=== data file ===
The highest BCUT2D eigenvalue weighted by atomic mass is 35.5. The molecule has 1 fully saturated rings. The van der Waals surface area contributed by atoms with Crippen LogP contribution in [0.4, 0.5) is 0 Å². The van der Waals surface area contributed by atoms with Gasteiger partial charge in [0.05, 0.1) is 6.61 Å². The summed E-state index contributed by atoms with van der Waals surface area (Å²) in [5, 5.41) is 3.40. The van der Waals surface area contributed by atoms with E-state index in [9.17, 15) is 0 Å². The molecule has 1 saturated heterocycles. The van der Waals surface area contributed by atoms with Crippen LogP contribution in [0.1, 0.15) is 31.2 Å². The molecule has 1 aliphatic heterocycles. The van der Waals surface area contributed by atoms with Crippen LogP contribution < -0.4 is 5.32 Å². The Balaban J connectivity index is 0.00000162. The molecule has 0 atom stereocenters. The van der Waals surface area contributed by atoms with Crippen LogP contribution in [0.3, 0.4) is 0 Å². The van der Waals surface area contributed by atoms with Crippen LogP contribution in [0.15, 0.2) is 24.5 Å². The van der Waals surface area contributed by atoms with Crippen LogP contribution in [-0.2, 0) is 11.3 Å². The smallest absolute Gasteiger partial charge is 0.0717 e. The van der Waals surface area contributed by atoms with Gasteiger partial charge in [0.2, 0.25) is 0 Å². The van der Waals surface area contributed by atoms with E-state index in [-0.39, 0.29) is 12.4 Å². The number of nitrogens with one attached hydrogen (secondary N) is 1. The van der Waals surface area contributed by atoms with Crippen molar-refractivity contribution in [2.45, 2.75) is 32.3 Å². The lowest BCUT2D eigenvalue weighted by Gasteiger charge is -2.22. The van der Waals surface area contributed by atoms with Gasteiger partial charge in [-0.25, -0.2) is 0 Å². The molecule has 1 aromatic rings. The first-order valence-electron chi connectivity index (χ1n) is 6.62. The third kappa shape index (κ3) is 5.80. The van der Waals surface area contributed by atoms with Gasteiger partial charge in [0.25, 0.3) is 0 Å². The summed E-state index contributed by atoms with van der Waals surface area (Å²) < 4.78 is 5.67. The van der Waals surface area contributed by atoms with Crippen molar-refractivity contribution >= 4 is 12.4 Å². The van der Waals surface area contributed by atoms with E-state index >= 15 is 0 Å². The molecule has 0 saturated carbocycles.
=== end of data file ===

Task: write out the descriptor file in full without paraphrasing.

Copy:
The highest BCUT2D eigenvalue weighted by atomic mass is 35.5. The molecule has 1 fully saturated rings. The van der Waals surface area contributed by atoms with Crippen LogP contribution in [0.4, 0.5) is 0 Å². The van der Waals surface area contributed by atoms with Gasteiger partial charge in [0.05, 0.1) is 6.61 Å². The summed E-state index contributed by atoms with van der Waals surface area (Å²) in [5, 5.41) is 3.40. The van der Waals surface area contributed by atoms with E-state index in [9.17, 15) is 0 Å². The molecule has 1 saturated heterocycles. The van der Waals surface area contributed by atoms with Crippen LogP contribution in [0.1, 0.15) is 31.2 Å². The molecule has 1 aliphatic heterocycles. The van der Waals surface area contributed by atoms with Crippen LogP contribution < -0.4 is 5.32 Å². The Balaban J connectivity index is 0.00000162. The molecule has 0 atom stereocenters. The van der Waals surface area contributed by atoms with Crippen LogP contribution in [0.3, 0.4) is 0 Å². The van der Waals surface area contributed by atoms with Crippen LogP contribution in [0.15, 0.2) is 24.5 Å². The van der Waals surface area contributed by atoms with Crippen LogP contribution in [-0.2, 0) is 11.3 Å². The smallest absolute Gasteiger partial charge is 0.0717 e. The van der Waals surface area contributed by atoms with Gasteiger partial charge in [0.2, 0.25) is 0 Å². The van der Waals surface area contributed by atoms with E-state index in [-0.39, 0.29) is 12.4 Å². The number of nitrogens with one attached hydrogen (secondary N) is 1. The van der Waals surface area contributed by atoms with Crippen molar-refractivity contribution in [2.45, 2.75) is 32.3 Å². The lowest BCUT2D eigenvalue weighted by Gasteiger charge is -2.22. The van der Waals surface area contributed by atoms with Gasteiger partial charge in [-0.25, -0.2) is 0 Å². The molecule has 1 aromatic rings. The first-order valence-electron chi connectivity index (χ1n) is 6.62. The third kappa shape index (κ3) is 5.80. The van der Waals surface area contributed by atoms with Gasteiger partial charge in [0.25, 0.3) is 0 Å². The summed E-state index contributed by atoms with van der Waals surface area (Å²) < 4.78 is 5.67. The van der Waals surface area contributed by atoms with Crippen molar-refractivity contribution >= 4 is 12.4 Å². The van der Waals surface area contributed by atoms with E-state index >= 15 is 0 Å². The molecule has 0 saturated carbocycles.